Over the past four decades, the level of diversity in the United States has increased most in California, Nevada, New Mexico and Texas.
In 1970, California — currently the most diverse state in the nation — had a population of about 20 million and the overwhelming majority of its residents — 17.8 million — identified as white.
Forty years later, California has sizeable Hispanic, Black and Asian populations. In 2010, of the 37 million people living in the Golden State, 14 million identified as Hispanic, more than 5 million were Asian and 2 million were African Americans, while about 15 million were white.
In 2010, Nevada had a population of 2.7 million, 1.5 million were white with 208,000 African Americans and 716,000 Hispanics. Back in 1970, there were 488,738 people living in the Silver State and 449,790 of them were white.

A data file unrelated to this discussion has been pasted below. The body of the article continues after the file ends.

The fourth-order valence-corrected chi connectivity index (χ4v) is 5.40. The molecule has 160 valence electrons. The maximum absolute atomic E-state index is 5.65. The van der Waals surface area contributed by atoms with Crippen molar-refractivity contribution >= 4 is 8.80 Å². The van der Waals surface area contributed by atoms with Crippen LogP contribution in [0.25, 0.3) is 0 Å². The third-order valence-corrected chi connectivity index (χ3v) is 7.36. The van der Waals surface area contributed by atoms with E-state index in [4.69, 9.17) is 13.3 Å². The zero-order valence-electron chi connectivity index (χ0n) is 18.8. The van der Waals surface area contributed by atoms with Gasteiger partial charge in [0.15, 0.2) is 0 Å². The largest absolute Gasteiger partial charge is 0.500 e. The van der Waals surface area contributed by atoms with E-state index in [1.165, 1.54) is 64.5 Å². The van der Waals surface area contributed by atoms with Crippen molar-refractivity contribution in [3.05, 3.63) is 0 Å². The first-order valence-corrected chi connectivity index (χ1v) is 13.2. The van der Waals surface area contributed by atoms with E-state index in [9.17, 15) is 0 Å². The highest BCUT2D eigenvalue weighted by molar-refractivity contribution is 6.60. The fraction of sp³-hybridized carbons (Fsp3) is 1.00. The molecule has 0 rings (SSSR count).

In addition to California, the other most diverse states in the country include Hawaii, New Mexico and Texas. Both New Mexico and Texas border the country of Mexico and boast large Hispanic populations.Texas is home to 25 million people, 9.5 million of whom are Hispanic.
Evidence of this modern-day American melting pot is less apparent in the East Coast states of Maine, Vermont, New Hampshire and West Virginia, the least diverse in the nation.
In 2010, of Maine’s 1.3 million residents, 1.2 million were white. In Vermont, whites accounted for 590,223 of the state’s total population of 625,741.
Zippia, a career resource website, used information from the U.S. Census Bureau to create the following graphic reflecting the nation’s changing diversity.